If you look closely at the image above, you'll see someone fishing behind a dense seagrass meadow. How can we ensure that seagrass habitats will continue to thrive and support sustainable fisheries into the future?
Earlier this year, the Kunming-Montreal Global Biodiversity Framework (KM-GBF) was adopted to support just and sustainable use of the Earth's ecosystems. The overall goal is to secure exactly what we see in the image of coastal seagrass fisheries by the year 2050 - a future where humans live in harmony with nature.
However, it is not clear how we can coordinate actions, locally and globally, to achieve this. The 'theory of change' is unclear.
A robust theory of change must consider the socioeconomic and political factors that allow actions to be successfully implemented - known as 'enabling conditions'. For example, national policy is unlikely to lead to successful outcomes if governance is ineffective.
Our paper provides a framework for operationalising global theories of change, such as the KM-GBF, in three steps - outlined in the figure below.
In these steps, enabling conditions directly underpin conservation implementation pathways through the concept of 'enabling profiles'. Enabling profiles classify nations according to indicators representing their socioeconomic and political capacity for sustainably managing and conserving ecosystems.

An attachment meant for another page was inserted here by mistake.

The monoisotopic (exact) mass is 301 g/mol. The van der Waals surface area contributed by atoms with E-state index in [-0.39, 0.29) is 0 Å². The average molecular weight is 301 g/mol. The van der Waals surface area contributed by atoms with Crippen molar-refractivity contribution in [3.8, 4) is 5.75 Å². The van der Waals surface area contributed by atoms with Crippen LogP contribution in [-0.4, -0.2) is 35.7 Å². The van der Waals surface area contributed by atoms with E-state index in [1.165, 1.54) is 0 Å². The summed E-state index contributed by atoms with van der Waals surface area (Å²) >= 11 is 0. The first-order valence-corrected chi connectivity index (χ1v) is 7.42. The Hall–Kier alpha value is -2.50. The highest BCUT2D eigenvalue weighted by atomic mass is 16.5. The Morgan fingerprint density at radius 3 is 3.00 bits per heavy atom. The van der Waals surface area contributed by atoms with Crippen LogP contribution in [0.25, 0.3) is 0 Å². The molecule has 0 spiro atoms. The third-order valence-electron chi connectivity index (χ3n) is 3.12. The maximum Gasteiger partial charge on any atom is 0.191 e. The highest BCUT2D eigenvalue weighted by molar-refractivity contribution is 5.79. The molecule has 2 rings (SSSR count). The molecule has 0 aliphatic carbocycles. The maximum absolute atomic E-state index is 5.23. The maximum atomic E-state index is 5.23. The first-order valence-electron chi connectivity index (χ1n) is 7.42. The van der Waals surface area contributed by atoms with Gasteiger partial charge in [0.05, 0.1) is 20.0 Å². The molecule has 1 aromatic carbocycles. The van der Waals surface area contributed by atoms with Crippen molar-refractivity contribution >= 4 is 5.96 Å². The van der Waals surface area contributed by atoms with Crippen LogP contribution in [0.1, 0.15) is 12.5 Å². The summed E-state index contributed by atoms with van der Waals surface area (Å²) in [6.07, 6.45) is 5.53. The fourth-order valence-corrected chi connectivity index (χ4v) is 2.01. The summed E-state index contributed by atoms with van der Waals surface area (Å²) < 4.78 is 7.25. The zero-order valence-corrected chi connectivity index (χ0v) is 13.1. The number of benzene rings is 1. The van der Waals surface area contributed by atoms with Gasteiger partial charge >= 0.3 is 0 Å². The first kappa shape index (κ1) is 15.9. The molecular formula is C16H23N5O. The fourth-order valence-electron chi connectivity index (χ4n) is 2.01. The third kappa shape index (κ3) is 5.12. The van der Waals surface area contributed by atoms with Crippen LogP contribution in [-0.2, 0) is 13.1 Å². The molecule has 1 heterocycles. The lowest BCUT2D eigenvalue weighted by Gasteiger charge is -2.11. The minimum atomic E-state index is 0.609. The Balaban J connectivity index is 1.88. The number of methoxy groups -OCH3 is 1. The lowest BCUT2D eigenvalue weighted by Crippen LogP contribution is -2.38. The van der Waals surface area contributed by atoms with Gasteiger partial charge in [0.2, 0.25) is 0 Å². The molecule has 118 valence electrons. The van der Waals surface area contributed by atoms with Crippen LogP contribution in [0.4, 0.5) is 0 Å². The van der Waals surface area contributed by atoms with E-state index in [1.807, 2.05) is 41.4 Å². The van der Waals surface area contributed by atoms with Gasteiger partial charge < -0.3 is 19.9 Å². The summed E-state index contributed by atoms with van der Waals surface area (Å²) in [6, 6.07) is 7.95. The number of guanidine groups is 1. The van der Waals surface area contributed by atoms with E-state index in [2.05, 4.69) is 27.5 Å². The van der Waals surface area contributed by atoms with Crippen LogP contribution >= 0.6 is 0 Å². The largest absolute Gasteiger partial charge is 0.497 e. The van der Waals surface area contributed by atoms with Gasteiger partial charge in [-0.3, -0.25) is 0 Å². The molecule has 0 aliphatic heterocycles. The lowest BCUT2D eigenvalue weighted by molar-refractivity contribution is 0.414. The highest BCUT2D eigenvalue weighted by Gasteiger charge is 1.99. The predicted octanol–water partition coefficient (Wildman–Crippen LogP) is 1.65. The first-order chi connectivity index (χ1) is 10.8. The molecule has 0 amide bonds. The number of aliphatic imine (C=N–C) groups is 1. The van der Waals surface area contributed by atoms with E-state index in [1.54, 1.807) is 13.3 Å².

To demonstrate the approach, we developed enabling profiles for coastal 'blue carbon' ecosystems - seagrass, mangroves, and saltmarsh - to inform nested theories of change for their conservation. The figure below highlights some key examples, but case-studies can also be explored interactively with this web application.
Although our blue carbon case study only considers national-scale enabling conditions, sub-national enabling profiles could also be established to inform multi-scale and localised theories of change that underpin National Biodiversity and Strategy Action Plans (NBSAPs) - the primary mechanism by which action towards the KM-GBF will be coordinated.
Coordinating actions across nations will be key to achieving targets of the KM-GBF and the Sustainable Development Goals. Our framework can be applied to other ecosystems to help to coordinate actions, and ensure they are effective given socioeconomic and political context.
Let's synergise efforts to achieve our common goals, such as sustainable fisheries supported by healthy seagrass habitat by the year 2050 and beyond.